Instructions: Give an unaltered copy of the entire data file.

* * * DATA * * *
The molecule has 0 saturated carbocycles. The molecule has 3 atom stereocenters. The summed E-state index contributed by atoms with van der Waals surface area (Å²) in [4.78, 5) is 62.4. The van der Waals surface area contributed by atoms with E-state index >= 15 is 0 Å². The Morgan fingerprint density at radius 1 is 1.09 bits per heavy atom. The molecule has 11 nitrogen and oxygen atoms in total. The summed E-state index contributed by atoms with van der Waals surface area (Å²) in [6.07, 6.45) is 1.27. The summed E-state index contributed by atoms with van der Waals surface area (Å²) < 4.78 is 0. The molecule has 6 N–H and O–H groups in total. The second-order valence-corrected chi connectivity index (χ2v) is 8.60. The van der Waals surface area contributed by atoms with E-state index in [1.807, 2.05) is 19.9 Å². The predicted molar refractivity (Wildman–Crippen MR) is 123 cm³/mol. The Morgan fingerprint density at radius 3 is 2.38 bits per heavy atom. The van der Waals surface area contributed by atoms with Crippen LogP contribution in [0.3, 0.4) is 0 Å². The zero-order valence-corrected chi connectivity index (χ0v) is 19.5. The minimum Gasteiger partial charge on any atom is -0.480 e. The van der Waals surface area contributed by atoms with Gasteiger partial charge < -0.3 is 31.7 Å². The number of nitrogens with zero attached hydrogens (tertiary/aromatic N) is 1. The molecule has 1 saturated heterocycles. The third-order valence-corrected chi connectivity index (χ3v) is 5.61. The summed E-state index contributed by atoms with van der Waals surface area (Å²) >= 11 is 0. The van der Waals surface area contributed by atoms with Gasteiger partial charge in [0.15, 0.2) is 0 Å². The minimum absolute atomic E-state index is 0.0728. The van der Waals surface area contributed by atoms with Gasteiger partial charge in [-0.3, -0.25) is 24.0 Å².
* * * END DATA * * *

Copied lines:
The molecule has 0 saturated carbocycles. The molecule has 3 atom stereocenters. The summed E-state index contributed by atoms with van der Waals surface area (Å²) in [4.78, 5) is 62.4. The van der Waals surface area contributed by atoms with E-state index >= 15 is 0 Å². The Morgan fingerprint density at radius 1 is 1.09 bits per heavy atom. The molecule has 11 nitrogen and oxygen atoms in total. The summed E-state index contributed by atoms with van der Waals surface area (Å²) in [6.07, 6.45) is 1.27. The summed E-state index contributed by atoms with van der Waals surface area (Å²) < 4.78 is 0. The molecule has 6 N–H and O–H groups in total. The second-order valence-corrected chi connectivity index (χ2v) is 8.60. The van der Waals surface area contributed by atoms with E-state index in [1.807, 2.05) is 19.9 Å². The predicted molar refractivity (Wildman–Crippen MR) is 123 cm³/mol. The Morgan fingerprint density at radius 3 is 2.38 bits per heavy atom. The van der Waals surface area contributed by atoms with Crippen LogP contribution in [0.3, 0.4) is 0 Å². The zero-order valence-corrected chi connectivity index (χ0v) is 19.5. The minimum Gasteiger partial charge on any atom is -0.480 e. The van der Waals surface area contributed by atoms with Gasteiger partial charge < -0.3 is 31.7 Å². The number of nitrogens with zero attached hydrogens (tertiary/aromatic N) is 1. The molecule has 1 saturated heterocycles. The third-order valence-corrected chi connectivity index (χ3v) is 5.61. The summed E-state index contributed by atoms with van der Waals surface area (Å²) >= 11 is 0. The van der Waals surface area contributed by atoms with Gasteiger partial charge in [0.15, 0.2) is 0 Å². The minimum absolute atomic E-state index is 0.0728. The van der Waals surface area contributed by atoms with Gasteiger partial charge in [-0.3, -0.25) is 24.0 Å².